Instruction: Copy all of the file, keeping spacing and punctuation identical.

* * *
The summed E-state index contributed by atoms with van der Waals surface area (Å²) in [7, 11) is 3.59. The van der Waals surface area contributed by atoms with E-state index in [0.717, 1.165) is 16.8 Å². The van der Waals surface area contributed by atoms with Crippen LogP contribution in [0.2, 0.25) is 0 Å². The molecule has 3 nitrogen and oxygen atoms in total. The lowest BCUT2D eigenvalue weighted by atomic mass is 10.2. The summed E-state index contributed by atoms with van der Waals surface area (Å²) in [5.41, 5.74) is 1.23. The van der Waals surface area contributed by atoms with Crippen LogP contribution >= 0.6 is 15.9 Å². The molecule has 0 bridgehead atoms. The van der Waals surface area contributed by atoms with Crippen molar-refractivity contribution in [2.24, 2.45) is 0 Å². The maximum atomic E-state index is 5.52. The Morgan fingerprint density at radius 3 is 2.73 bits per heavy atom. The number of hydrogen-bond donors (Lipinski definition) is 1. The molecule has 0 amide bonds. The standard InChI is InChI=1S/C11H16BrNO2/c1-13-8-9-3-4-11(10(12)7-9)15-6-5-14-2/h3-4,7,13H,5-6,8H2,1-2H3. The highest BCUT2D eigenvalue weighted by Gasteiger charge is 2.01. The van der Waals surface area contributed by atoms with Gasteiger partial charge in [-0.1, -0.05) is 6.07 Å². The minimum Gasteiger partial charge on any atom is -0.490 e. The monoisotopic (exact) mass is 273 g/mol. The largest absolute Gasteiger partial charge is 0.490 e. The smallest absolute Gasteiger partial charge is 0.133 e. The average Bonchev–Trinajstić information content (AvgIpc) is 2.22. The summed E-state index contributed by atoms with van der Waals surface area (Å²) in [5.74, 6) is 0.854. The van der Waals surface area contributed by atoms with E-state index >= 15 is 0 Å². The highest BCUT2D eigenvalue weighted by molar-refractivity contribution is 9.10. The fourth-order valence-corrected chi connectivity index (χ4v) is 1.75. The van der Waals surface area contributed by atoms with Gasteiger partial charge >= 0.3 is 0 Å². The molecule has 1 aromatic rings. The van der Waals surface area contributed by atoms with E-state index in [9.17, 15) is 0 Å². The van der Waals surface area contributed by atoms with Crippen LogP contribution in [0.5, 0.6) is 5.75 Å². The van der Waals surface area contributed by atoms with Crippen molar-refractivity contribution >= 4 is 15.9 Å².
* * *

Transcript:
The summed E-state index contributed by atoms with van der Waals surface area (Å²) in [7, 11) is 3.59. The van der Waals surface area contributed by atoms with E-state index in [0.717, 1.165) is 16.8 Å². The van der Waals surface area contributed by atoms with Crippen LogP contribution in [0.2, 0.25) is 0 Å². The molecule has 3 nitrogen and oxygen atoms in total. The lowest BCUT2D eigenvalue weighted by atomic mass is 10.2. The summed E-state index contributed by atoms with van der Waals surface area (Å²) in [5.41, 5.74) is 1.23. The van der Waals surface area contributed by atoms with Crippen LogP contribution >= 0.6 is 15.9 Å². The molecule has 0 bridgehead atoms. The van der Waals surface area contributed by atoms with Crippen molar-refractivity contribution in [2.24, 2.45) is 0 Å². The maximum atomic E-state index is 5.52. The Morgan fingerprint density at radius 3 is 2.73 bits per heavy atom. The number of hydrogen-bond donors (Lipinski definition) is 1. The molecule has 0 amide bonds. The standard InChI is InChI=1S/C11H16BrNO2/c1-13-8-9-3-4-11(10(12)7-9)15-6-5-14-2/h3-4,7,13H,5-6,8H2,1-2H3. The highest BCUT2D eigenvalue weighted by Gasteiger charge is 2.01. The van der Waals surface area contributed by atoms with Gasteiger partial charge in [-0.1, -0.05) is 6.07 Å². The minimum Gasteiger partial charge on any atom is -0.490 e. The monoisotopic (exact) mass is 273 g/mol. The largest absolute Gasteiger partial charge is 0.490 e. The smallest absolute Gasteiger partial charge is 0.133 e. The average Bonchev–Trinajstić information content (AvgIpc) is 2.22. The summed E-state index contributed by atoms with van der Waals surface area (Å²) in [5.74, 6) is 0.854. The van der Waals surface area contributed by atoms with E-state index >= 15 is 0 Å². The highest BCUT2D eigenvalue weighted by molar-refractivity contribution is 9.10. The fourth-order valence-corrected chi connectivity index (χ4v) is 1.75. The van der Waals surface area contributed by atoms with Gasteiger partial charge >= 0.3 is 0 Å². The molecule has 1 aromatic rings. The van der Waals surface area contributed by atoms with E-state index in [9.17, 15) is 0 Å². The van der Waals surface area contributed by atoms with Crippen LogP contribution in [0.5, 0.6) is 5.75 Å². The van der Waals surface area contributed by atoms with Crippen molar-refractivity contribution >= 4 is 15.9 Å².